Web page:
In the beginning, G-d creates the entire universe, including time itself, out of nothingness. This process of creation continues for six days. On the seventh day, G-d rests, bringing into existence the spiritual universe of Shabbos, which returns to us every seven days. Adam and Chava - the Human pair - are placed in the Garden of Eden. Chava is enticed by the serpent to eat from the forbidden fruit of the "Tree of Knowledge of Good and Evil," and in turn gives the fruit to Adam. By absorbing "sin," Adam and Chava render themselves incapable of remaining in the spiritual paradise of Eden and are banished. Death and hard work (both physical and spiritual) now enter the world, together with pain in childbirth. Now begins the struggle to correct the sin of Adam and Chava, which will be the main subject of world history. Cain and Hevel, the first two children of Adam and Chava, bring offerings to G-d. Hevel gives the finest of his flock, and his offering is accepted, but Cain gives inferior produce and his offering is rejected. In the ensuing quarrel, Cain kills Hevel and is condemned to wander the earth. The Torah traces the genealogy of the other children of Adam and Chava, and the descendants of Cain until the birth of Noach. After the death of Sheis, Mankind descends into evil, and G-d decides that He will blot out man in a flood which will deluge the world. However, one man, Noach, finds favor with G-d.
The Jury Is Still Out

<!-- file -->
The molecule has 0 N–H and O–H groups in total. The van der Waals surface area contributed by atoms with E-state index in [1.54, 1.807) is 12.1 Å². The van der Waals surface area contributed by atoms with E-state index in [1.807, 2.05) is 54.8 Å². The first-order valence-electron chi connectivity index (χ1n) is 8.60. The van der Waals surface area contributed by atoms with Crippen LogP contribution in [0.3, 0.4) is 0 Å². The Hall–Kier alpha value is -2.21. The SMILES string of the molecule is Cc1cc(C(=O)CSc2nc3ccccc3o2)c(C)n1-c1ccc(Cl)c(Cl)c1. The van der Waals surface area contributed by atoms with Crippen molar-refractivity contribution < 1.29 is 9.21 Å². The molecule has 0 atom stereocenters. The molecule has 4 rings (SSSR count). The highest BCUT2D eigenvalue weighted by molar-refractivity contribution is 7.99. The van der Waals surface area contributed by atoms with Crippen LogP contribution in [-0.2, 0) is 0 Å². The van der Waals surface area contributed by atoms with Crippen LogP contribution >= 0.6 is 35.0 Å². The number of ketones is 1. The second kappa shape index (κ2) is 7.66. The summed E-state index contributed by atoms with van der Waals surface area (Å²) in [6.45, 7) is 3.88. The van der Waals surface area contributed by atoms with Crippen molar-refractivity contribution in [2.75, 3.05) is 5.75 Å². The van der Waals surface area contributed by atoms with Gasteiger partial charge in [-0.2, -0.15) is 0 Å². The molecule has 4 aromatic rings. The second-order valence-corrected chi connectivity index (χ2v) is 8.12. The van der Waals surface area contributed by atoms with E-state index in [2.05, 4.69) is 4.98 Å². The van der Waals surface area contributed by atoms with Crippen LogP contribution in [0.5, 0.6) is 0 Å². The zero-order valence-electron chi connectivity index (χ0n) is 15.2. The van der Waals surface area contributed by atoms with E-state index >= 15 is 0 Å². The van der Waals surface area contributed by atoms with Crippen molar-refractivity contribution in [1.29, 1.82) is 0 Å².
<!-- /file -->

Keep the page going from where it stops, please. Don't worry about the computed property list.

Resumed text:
“Let us make Man…” (1:26)
Rosh Hashana marks the creation of the first man. "And He blew into his nostrils the soul of life…" (2:7). When G-d decided to make Man, He 'consulted' with His Heavenly Court, and what can only be described as an argument broke out.
Truth said, "Don't create him, for he is full of lies!" Righteousness said, "Create him, for sometimes he will behave righteously!" And so it went back and forth in the Heavenly Court. Some said "Create!" while others said "Don't create!"
In the middle of this melee, G-d said, "Man has already been created." Our Sages learn this from the phrase Na'aseh Adam, (Let us create man…) which can also be read as Na'asah Adam, "Man has already been created" — meaning that Man was created in the midst of an existential doubt. When man was created, the jury was, quite literally, 'out'.
Man came into this world in a state of din, of judgment – a judgment that was never resolved.
Every Rosh Hashana, on the anniversary of that Heavenly "argument", the same question is re-awakened, "Create/Don't create!" and each one of us is judged as to what extent we have answered that question — should man be created?
Shh! It’s Cheshvan
If you want someone to be quiet, if you want them to listen, you raise your finger to your lips and say "Shh!"
The sound of air flowing over lips is the universal sign to be still, to be quiet. The English word "hush" is connected with this sound. The same sound appears in the name of the month of Cheshvan, the month that begins this week. The root of the word Cheshvan is chash, which in Hebrew means quiet. The very name of the month commands us to be still, to be quiet. What is this stillness that is Cheshvan?
The month of Cheshvan says to us "Hush! Be still and listen to your heart! Listen to the quiet after the storm. Listen to the still small voice of the soul washed pure by the great storm of Tishrei!
In Hebrew the word for "the senses" is chushim, which is connected to the word chash — "silence." For the senses operate in silence. They are the silent recorders of reality. They record in silence and they play back their message in silence. And to decode what our senses tell us when they replay the soul's diary of the month of Tishrei, we must listen to the sounds of their silence and reflect to what extent have we answered that question of "Shall we make Man?"